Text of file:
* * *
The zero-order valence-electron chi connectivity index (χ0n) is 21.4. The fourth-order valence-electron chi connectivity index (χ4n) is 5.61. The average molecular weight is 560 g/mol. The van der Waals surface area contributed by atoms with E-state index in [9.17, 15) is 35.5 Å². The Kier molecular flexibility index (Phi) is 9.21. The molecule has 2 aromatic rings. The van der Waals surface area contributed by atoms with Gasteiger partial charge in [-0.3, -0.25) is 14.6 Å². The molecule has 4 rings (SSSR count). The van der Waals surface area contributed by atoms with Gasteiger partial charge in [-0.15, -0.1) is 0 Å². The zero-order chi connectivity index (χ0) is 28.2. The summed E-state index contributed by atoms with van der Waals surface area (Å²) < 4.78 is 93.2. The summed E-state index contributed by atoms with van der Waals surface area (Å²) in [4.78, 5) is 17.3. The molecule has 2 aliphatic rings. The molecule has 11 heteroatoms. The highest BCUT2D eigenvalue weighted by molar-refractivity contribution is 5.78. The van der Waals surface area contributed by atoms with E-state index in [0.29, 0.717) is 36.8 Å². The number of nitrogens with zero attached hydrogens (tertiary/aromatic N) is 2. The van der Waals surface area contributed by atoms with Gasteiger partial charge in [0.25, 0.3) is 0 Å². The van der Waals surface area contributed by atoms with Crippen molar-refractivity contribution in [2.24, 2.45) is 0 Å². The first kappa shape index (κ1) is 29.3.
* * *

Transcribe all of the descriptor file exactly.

The zero-order valence-electron chi connectivity index (χ0n) is 21.4. The fourth-order valence-electron chi connectivity index (χ4n) is 5.61. The average molecular weight is 560 g/mol. The van der Waals surface area contributed by atoms with E-state index in [9.17, 15) is 35.5 Å². The Kier molecular flexibility index (Phi) is 9.21. The molecule has 2 aromatic rings. The van der Waals surface area contributed by atoms with Gasteiger partial charge in [-0.3, -0.25) is 14.6 Å². The molecule has 4 rings (SSSR count). The van der Waals surface area contributed by atoms with Gasteiger partial charge in [-0.15, -0.1) is 0 Å². The zero-order chi connectivity index (χ0) is 28.2. The summed E-state index contributed by atoms with van der Waals surface area (Å²) < 4.78 is 93.2. The summed E-state index contributed by atoms with van der Waals surface area (Å²) in [4.78, 5) is 17.3. The molecule has 2 aliphatic rings. The molecule has 11 heteroatoms. The highest BCUT2D eigenvalue weighted by molar-refractivity contribution is 5.78. The van der Waals surface area contributed by atoms with E-state index in [0.29, 0.717) is 36.8 Å². The number of nitrogens with zero attached hydrogens (tertiary/aromatic N) is 2. The van der Waals surface area contributed by atoms with Gasteiger partial charge in [0.25, 0.3) is 0 Å². The van der Waals surface area contributed by atoms with Crippen molar-refractivity contribution in [2.24, 2.45) is 0 Å². The first kappa shape index (κ1) is 29.3.